until to 30 June 2001 from 1 July to 31 December 2001

Belgium 180.0 167.3 Denmark 178.2 165.6 Germany 177.7 165.2 Greece 158.0 146.9 Spain 158.0 146.9 France 218.3 202.9 Ireland 193.3 179.6 Italy 158.0 146.9 Luxembourg 188.2 174.9 The Netherlands 185.2 172.1 Austria 161.5 150.1 Portugal 158.0 146.9 Finland 169.4 157.4 Sweden 205.7 191.1

Annex 2 : The actual market price (week 10 of 2001) for cow meat per Member

State/Price Belgium 162.1 Denmark 170.4 Germany 134.5 Greece 180.0 Spain 120.3 France 201.4 Ireland 168.0 Italy 178.6 Luxembourg 194.3 The Netherlands 167.9 Austria 148.5 Portugal 148.1 Finland 182.1 Sweden 215.8


19 Mar 01 - CJD - BSE risk could restrict blood donors

James Meikle, health correspondent

Guardian--Monday 19 March 2001


Nearly one in six blood donors may be banned from giving blood to avoid the theoretical risk that they may pass on the fatal human form of BSE.

Thousands of volunteers would be rejected simply because they had received transfusions themselves. The move could create huge shortages and leave the blood services struggling to meet demand.

Officials had estimated that between 5% and 10% of donors had received blood themselves but a survey has revealed the figure may be as high as 16%. One in five potential donors could not remember or did not know whether they had received a transfusion, making calculations more difficult.

At least 13 of the 95 British victims of variant CJD have been blood donors and authorities have been struggling over the ethical problem of whether people who have received blood transfusions or vaccinations including donations from these should be informed of the potential risk.

At present, the general guidance is that they should not be informed since there is no test, no cure and no treatment for vCJD. New restrictions could help ease that problem, as well as providing extra safeguards against accidental infection.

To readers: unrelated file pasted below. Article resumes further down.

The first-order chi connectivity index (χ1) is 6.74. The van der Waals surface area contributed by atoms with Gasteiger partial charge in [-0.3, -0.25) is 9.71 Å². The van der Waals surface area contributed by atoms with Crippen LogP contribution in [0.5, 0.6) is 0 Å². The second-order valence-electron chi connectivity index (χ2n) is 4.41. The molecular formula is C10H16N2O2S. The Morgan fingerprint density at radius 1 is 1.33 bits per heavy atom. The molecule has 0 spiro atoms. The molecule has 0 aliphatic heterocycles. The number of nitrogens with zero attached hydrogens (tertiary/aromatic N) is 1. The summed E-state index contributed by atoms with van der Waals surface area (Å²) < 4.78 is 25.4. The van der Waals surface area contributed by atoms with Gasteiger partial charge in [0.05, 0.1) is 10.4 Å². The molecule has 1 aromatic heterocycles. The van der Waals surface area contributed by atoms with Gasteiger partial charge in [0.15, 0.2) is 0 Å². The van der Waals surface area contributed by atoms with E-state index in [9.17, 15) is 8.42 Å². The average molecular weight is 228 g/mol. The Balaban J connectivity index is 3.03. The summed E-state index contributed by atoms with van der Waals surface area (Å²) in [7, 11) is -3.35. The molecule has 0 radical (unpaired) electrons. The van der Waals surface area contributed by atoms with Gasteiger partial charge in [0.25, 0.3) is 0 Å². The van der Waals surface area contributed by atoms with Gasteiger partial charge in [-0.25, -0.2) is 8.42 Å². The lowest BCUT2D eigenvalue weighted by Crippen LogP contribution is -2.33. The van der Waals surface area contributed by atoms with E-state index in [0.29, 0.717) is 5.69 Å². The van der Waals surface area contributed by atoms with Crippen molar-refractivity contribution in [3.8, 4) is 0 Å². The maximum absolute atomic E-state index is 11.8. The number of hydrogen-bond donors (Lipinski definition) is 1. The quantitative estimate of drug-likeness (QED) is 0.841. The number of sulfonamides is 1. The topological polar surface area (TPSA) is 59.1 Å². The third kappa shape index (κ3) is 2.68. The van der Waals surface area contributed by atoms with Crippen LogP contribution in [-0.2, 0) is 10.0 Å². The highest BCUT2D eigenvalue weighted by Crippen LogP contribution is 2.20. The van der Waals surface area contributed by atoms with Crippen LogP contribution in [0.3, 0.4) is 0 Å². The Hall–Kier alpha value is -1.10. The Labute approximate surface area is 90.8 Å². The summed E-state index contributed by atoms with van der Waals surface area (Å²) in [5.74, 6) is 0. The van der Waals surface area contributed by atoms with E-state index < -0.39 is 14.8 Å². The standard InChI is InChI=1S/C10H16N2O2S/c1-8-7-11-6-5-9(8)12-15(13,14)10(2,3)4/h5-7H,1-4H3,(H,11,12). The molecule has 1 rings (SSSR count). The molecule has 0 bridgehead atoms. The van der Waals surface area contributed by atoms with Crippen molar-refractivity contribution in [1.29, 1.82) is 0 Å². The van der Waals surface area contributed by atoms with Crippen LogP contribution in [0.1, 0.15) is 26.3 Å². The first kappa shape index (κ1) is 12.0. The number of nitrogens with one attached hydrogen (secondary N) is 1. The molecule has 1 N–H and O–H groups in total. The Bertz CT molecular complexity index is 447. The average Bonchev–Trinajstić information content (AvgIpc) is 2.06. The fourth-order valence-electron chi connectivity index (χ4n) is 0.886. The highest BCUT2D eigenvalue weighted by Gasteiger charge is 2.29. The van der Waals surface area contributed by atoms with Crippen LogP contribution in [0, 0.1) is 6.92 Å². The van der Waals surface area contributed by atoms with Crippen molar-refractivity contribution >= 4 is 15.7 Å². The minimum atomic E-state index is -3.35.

White blood cells are already filtered out of blood donations because they are considered most likely to carry the agent responsible for vCJD. But tests which have indicated that sheep can transmit BSE through blood transfusion have strengthened fears that people too could unwittingly infect each other.

The advisory committee on the microbiological safety of blood and tissues for transplantation will consider the measures on blood donation next month, the department of health confirmed last night.


19 Mar 01 - CJD - Kangaroo meat a safer bet

Patrick Barkham

Guardian--Monday 19 March 2001


Following the BSE and foot and mouth scares, demand for the flesh of Australia's national icon has jumped by 20% in Europe this year.

The faces of the customs officers at Australia's international airports are creased with worry.

Sniffer dogs in hand, they are working overtime during the foot and mouth crisis in an attempt to keep the country free from the disease. There are draconian restrictions on what you can bring into Australia and even after a 24-hour flight, every tourist from Britain is searched and their shoes scrubbed with disinfectant.

If the disease breaks out in Australia it will be a calamity for the country, whose economy - now dipping into recession - depends on its multibillion dollar farming industry far more than in the UK.

But there is one group of Australians who are profiting from the foot and mouth crisis across the world. Demand for the flesh of Australia's national icon, the kangaroo, has jumped by 20% in Europe this year as the BSE scare and the foot and mouth outbreak dent consumer confidence.